... which becomes a small network.
[Question: Does the network ever become fully connected?]
Emergence: braids turning into a ring happens very quickly.
The reason a small world obtains, is the result of two factors:
There's a few people who connect people together
The fit get fitter
The periphery is highly clustered.
The core is not clustered tightly, but have short pathways.
Finding: the periphery is very important
Creativity and new ideas from the periphery.
The core / periphery balance is very important
[Question: Can you explain all of these through demographics, rather than by structure?]
A patterned demographic process?
When someone new makes it, they make it in the unconnected part of the graph, and then joint the bigger cluster.
Yes, have done this when looking at the star industry model
People who get to the core don't stay there, by outperforming.
Jerome Kern, had lots of flops, but stayed in the core
More randomness in the graph structure, depending on how much entry and exit.
Preferential attachment: key paradox against high clustering.
This keeps the small world a small world
What about the rest of the industry?
From Watts: look at the cluster coefficient of the rest of the network, and compare it to the random network of the same size.
Actual / random should be 1, or orders of magnitude larger
Cluster coefficient, (CC) need to remove the bias of people just entering the network
Newman, Watts and Stogatz
Path length (LL) remains just about 1, conforming to short paths
Consistent over time
Actual to random: not a small world at first, then grows to 1920s, then drops off.
From a few hundred players to thousands, at the end
Red line is the actual cluster coefficient
See that the actually CC is much greater than the random CC
CC = .75 means that 75% of people can be connected to each other.
CC = .50 means that can explain with a random model.
The network becomes much more clustered, and less random
In 1929, introduction of talkies draws away a huge number of artists, as well as the consumer base.
This creates uncertainties in the network -- more can be explained by randomness
There are no exact statistics test, i.e. at one point, this is not a small world and at another this is -- it's only comparative
At about 200 nodes, turns into a small world
It's a bipartite network
In a unipartite network, would see a change in the order of magnitude.
As next step, (after seeing the emergence of the network), what difference does the small world have on the output?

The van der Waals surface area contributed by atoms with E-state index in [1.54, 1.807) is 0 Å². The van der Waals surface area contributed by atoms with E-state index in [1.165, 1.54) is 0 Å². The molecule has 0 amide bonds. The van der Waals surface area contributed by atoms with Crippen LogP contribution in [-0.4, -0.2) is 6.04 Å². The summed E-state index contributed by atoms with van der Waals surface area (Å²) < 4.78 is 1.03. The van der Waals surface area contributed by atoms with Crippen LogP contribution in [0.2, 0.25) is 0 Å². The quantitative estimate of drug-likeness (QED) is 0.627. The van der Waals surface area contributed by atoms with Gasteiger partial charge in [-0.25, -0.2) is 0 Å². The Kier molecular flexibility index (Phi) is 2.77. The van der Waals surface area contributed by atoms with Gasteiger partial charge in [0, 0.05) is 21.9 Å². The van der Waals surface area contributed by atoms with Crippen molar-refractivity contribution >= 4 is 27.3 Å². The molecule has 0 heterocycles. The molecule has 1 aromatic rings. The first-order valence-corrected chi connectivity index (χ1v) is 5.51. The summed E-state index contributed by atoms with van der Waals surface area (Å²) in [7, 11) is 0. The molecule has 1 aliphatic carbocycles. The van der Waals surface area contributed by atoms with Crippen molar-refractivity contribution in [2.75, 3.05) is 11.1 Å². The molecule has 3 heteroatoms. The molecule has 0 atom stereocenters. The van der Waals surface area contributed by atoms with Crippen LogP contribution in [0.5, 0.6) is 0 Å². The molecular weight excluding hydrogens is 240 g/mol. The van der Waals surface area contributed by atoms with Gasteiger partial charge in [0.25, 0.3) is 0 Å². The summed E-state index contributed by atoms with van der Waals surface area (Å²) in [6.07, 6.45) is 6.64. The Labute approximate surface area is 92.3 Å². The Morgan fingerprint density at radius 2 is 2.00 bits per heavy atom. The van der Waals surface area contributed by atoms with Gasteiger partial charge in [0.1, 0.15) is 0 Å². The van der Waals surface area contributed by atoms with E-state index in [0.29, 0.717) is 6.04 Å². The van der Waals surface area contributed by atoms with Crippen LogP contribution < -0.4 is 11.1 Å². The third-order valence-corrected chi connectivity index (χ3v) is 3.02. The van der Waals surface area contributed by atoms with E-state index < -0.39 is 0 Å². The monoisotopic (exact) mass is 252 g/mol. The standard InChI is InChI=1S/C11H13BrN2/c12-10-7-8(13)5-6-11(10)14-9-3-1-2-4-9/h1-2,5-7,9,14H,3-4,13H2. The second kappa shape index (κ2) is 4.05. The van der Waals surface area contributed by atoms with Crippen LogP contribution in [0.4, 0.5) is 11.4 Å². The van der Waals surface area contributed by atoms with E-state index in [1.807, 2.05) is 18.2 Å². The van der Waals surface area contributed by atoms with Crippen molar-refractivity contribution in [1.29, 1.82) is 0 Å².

Compare to randomness.
When lots of order in the system, get back to Granovetter.
It's good for people to have friends, to create a cradle for innovation.
However, if there's too much order and clustering, then people aren't getting signals from the outside world.
Would like new and novel ideas to come in.
Coming in through random networks, couldn't predict that these people would want to come into the network.
Want to bring in people with ideas.
If you don't know in advance, how do you know who to bring in? It's a creative industry.
Argue that random ties into the network do this.
Quote from Harold Prince, about Jerome Robbins.
Learned to look at musical theatre form ... investing .... Not dependent on dance, ... open to many influences, .... Serious subject matter.
Related to random, on the musical Caberet from Harold Prince, which had a lot of innovation. Fred and John, outside the Broadway musical industry, and written songs but no characters.
Actually had two shows. The book, and Prince's 15 minutes. Fred and John put them into scenes ... connected higgly-piggly throughout the scenes, but then put the two shows together.
Worked on Caberet from Harold Prince.
[A long and involved discussion happened about the comparison with "random"]
Dependent variables hit vs. flop vs. failiure; and pan to rave review
Independent variables ...
If too much randomness, bad; if not enough randomness, also bad.
Do find this U-shaped relationship.
Ordered probit model.
Model are best at predicting flops
Do best in the middle, increases probability of success 150% if stay in the middle.
Order is REALLY bad for artistic success
Could be critics saying it's the same old thing.
(Some self-selection, as pre-production failures aren't included)
Emergence happens rapidly.
Stability after emergence
Small world isn't binary, it's continuous
Amount of order and randomness in system, which impacts the system.
Can't have too much randomness, and can't have too much order.,